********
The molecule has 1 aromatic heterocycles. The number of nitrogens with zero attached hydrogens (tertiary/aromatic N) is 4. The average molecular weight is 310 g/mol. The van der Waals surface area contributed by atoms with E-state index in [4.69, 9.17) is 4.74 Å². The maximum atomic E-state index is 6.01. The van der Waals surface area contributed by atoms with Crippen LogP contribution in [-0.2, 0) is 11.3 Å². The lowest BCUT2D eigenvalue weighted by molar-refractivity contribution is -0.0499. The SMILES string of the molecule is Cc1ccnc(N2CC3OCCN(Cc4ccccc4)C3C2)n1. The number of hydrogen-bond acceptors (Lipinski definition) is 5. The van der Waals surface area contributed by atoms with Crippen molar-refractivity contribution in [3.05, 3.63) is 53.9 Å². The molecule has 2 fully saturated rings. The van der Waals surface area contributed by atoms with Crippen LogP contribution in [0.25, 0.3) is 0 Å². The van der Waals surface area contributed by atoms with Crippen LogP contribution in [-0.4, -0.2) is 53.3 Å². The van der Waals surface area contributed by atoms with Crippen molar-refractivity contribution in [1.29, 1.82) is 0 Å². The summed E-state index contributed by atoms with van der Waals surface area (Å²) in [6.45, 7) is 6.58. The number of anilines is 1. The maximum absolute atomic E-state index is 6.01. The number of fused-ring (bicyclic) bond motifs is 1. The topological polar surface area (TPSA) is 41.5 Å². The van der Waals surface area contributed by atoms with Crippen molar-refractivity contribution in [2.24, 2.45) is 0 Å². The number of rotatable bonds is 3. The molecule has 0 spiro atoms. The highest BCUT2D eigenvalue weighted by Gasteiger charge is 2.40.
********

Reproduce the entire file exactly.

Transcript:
The molecule has 1 aromatic heterocycles. The number of nitrogens with zero attached hydrogens (tertiary/aromatic N) is 4. The average molecular weight is 310 g/mol. The van der Waals surface area contributed by atoms with E-state index in [4.69, 9.17) is 4.74 Å². The maximum atomic E-state index is 6.01. The van der Waals surface area contributed by atoms with Crippen LogP contribution in [-0.2, 0) is 11.3 Å². The lowest BCUT2D eigenvalue weighted by molar-refractivity contribution is -0.0499. The SMILES string of the molecule is Cc1ccnc(N2CC3OCCN(Cc4ccccc4)C3C2)n1. The number of hydrogen-bond acceptors (Lipinski definition) is 5. The van der Waals surface area contributed by atoms with Crippen molar-refractivity contribution in [3.05, 3.63) is 53.9 Å². The molecule has 2 fully saturated rings. The van der Waals surface area contributed by atoms with Crippen LogP contribution in [0.25, 0.3) is 0 Å². The van der Waals surface area contributed by atoms with Crippen LogP contribution in [-0.4, -0.2) is 53.3 Å². The van der Waals surface area contributed by atoms with Crippen molar-refractivity contribution in [1.29, 1.82) is 0 Å². The summed E-state index contributed by atoms with van der Waals surface area (Å²) in [6.45, 7) is 6.58. The number of anilines is 1. The maximum absolute atomic E-state index is 6.01. The number of fused-ring (bicyclic) bond motifs is 1. The topological polar surface area (TPSA) is 41.5 Å². The van der Waals surface area contributed by atoms with Crippen molar-refractivity contribution in [2.24, 2.45) is 0 Å². The number of rotatable bonds is 3. The molecule has 0 spiro atoms. The highest BCUT2D eigenvalue weighted by Gasteiger charge is 2.40.